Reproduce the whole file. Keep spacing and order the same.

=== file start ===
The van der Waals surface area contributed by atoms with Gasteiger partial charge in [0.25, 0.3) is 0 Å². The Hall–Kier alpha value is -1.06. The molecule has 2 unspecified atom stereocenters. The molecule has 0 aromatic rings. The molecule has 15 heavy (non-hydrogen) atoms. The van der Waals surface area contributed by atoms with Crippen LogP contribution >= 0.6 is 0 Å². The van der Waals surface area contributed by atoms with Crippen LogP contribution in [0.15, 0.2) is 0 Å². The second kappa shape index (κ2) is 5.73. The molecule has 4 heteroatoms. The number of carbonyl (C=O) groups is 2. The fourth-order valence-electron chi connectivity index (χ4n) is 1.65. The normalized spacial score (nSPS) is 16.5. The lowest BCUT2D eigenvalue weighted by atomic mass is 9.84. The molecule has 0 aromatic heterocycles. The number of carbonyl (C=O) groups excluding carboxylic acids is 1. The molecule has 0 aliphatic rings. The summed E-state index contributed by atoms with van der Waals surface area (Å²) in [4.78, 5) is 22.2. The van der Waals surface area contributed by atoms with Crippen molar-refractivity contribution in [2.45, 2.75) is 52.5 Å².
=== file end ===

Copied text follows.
The van der Waals surface area contributed by atoms with Gasteiger partial charge in [0.25, 0.3) is 0 Å². The Hall–Kier alpha value is -1.06. The molecule has 2 unspecified atom stereocenters. The molecule has 0 aromatic rings. The molecule has 15 heavy (non-hydrogen) atoms. The van der Waals surface area contributed by atoms with Crippen LogP contribution >= 0.6 is 0 Å². The van der Waals surface area contributed by atoms with Crippen LogP contribution in [0.15, 0.2) is 0 Å². The second kappa shape index (κ2) is 5.73. The molecule has 4 heteroatoms. The number of carbonyl (C=O) groups is 2. The fourth-order valence-electron chi connectivity index (χ4n) is 1.65. The normalized spacial score (nSPS) is 16.5. The lowest BCUT2D eigenvalue weighted by atomic mass is 9.84. The molecule has 0 aromatic heterocycles. The number of carbonyl (C=O) groups excluding carboxylic acids is 1. The molecule has 0 aliphatic rings. The summed E-state index contributed by atoms with van der Waals surface area (Å²) in [4.78, 5) is 22.2. The van der Waals surface area contributed by atoms with Crippen molar-refractivity contribution in [2.45, 2.75) is 52.5 Å².